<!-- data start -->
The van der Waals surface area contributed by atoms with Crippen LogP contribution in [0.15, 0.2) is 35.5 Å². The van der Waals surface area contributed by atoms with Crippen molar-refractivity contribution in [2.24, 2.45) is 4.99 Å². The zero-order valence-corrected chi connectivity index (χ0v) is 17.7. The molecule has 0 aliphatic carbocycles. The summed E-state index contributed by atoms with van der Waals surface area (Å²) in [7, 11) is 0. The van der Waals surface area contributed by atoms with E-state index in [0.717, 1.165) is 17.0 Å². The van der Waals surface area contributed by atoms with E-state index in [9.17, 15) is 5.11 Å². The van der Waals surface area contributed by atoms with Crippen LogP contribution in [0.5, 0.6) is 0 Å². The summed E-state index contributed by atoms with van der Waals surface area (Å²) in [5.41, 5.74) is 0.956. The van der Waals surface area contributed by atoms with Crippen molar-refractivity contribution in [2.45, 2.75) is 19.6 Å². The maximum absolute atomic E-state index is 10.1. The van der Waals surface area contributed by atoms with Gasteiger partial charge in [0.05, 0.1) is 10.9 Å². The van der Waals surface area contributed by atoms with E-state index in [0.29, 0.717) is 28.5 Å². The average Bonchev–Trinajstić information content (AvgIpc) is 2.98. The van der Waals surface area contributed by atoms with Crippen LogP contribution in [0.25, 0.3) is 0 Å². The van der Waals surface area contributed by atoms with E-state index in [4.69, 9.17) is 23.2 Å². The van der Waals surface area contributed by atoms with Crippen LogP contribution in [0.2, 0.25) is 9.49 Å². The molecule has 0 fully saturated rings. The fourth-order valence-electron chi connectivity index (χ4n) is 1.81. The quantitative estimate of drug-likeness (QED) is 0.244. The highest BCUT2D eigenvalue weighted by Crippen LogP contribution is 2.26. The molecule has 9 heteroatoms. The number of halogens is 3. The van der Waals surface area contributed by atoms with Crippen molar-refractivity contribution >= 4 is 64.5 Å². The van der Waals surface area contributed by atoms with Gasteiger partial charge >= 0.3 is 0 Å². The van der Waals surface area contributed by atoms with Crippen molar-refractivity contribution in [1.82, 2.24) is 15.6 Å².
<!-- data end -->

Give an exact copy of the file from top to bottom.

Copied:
The van der Waals surface area contributed by atoms with Crippen LogP contribution in [0.15, 0.2) is 35.5 Å². The van der Waals surface area contributed by atoms with Crippen molar-refractivity contribution in [2.24, 2.45) is 4.99 Å². The zero-order valence-corrected chi connectivity index (χ0v) is 17.7. The molecule has 0 aliphatic carbocycles. The summed E-state index contributed by atoms with van der Waals surface area (Å²) in [7, 11) is 0. The van der Waals surface area contributed by atoms with E-state index in [0.717, 1.165) is 17.0 Å². The van der Waals surface area contributed by atoms with E-state index in [9.17, 15) is 5.11 Å². The van der Waals surface area contributed by atoms with Crippen LogP contribution in [0.5, 0.6) is 0 Å². The summed E-state index contributed by atoms with van der Waals surface area (Å²) in [5.41, 5.74) is 0.956. The van der Waals surface area contributed by atoms with Crippen molar-refractivity contribution in [2.45, 2.75) is 19.6 Å². The maximum absolute atomic E-state index is 10.1. The van der Waals surface area contributed by atoms with Gasteiger partial charge in [0.05, 0.1) is 10.9 Å². The van der Waals surface area contributed by atoms with E-state index in [0.29, 0.717) is 28.5 Å². The average Bonchev–Trinajstić information content (AvgIpc) is 2.98. The van der Waals surface area contributed by atoms with Crippen LogP contribution in [0.25, 0.3) is 0 Å². The van der Waals surface area contributed by atoms with E-state index in [4.69, 9.17) is 23.2 Å². The van der Waals surface area contributed by atoms with Crippen LogP contribution in [0.2, 0.25) is 9.49 Å². The molecule has 0 fully saturated rings. The fourth-order valence-electron chi connectivity index (χ4n) is 1.81. The quantitative estimate of drug-likeness (QED) is 0.244. The highest BCUT2D eigenvalue weighted by Crippen LogP contribution is 2.26. The molecule has 9 heteroatoms. The number of halogens is 3. The van der Waals surface area contributed by atoms with Crippen molar-refractivity contribution >= 4 is 64.5 Å². The van der Waals surface area contributed by atoms with Gasteiger partial charge >= 0.3 is 0 Å². The van der Waals surface area contributed by atoms with Crippen molar-refractivity contribution in [1.82, 2.24) is 15.6 Å².